The island's Coliseo Balear ring will soon host the first bullfight, with four well-known matadors, since the regional parliament banned the killing of bulls back in 2017.
'A dying spectacle'
Despite activists branding the sport as 'horrific', Spain's Constitutional Court states it is protected as part of the country's 'natural heritage'.
"We're convinced that the end of bullfighting is already here and this is the last gasps of a dying spectacle," Francisco Vasquez Neria of the Anima Naturalis group said to the BBC.
Last month, PETA revealed that the number of bulls killed in Spanish bullrings over the last decade had plunged by 56 percent.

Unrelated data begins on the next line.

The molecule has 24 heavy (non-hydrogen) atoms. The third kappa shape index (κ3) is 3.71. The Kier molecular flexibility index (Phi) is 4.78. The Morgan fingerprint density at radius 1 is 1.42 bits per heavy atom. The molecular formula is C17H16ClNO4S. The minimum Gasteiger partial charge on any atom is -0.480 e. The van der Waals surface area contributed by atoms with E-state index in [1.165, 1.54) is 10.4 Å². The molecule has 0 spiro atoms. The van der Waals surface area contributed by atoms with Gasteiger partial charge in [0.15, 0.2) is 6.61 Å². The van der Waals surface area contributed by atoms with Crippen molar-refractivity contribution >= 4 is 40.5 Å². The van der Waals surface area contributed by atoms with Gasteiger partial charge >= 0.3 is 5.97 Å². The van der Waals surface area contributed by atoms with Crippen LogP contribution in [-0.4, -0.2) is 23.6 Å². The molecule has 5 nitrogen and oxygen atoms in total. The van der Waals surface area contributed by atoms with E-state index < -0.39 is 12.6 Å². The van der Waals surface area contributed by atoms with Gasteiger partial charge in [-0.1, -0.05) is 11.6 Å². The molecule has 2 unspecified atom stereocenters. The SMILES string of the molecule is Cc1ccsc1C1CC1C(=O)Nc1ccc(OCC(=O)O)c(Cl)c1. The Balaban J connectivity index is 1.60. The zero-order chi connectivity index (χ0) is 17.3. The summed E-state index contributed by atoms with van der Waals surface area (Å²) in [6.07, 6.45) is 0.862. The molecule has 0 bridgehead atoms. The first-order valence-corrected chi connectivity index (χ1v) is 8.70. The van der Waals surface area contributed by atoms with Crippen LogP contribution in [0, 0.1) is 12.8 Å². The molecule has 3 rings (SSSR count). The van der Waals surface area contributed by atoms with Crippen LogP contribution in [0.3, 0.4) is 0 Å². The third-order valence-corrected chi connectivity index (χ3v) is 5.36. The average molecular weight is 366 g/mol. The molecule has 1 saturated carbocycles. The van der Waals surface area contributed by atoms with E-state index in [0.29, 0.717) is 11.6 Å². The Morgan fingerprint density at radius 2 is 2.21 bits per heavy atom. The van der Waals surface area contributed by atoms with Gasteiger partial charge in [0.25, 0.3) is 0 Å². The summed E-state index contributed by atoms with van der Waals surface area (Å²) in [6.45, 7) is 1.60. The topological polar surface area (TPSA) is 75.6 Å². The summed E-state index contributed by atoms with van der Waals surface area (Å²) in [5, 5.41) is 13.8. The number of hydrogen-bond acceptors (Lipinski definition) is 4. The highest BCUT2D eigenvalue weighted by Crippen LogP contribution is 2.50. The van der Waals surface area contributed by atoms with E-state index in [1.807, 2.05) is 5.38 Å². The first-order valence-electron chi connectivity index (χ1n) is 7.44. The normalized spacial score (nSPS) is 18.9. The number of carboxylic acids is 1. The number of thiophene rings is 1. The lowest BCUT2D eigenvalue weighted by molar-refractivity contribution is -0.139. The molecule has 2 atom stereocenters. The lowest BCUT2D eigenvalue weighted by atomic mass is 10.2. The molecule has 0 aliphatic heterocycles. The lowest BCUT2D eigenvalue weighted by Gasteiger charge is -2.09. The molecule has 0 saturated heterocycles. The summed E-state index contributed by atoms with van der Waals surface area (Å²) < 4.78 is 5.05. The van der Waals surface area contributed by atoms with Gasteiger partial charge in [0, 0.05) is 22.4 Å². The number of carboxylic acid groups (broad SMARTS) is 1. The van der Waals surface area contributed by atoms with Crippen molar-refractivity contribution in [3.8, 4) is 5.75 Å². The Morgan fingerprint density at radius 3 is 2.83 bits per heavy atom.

According to the stats, the number of bulls stabbed and killed dropped from approximately 16,000 (in 2008) to roughly 7,000 (in 2018), leading PETA to posit that the 'archaic spectacle has fallen out of favor with the majority of Spaniards and tourists'.
"Bullfighting has no place in a civilized society and is on its way out," PETA Director, Elisa Allen, said.
"PETA is calling on tourists to stop propping up this bloody spectacle and on Pamplona to join the more than 100 Spanish cities and towns that declared themselves anti-bullfighting."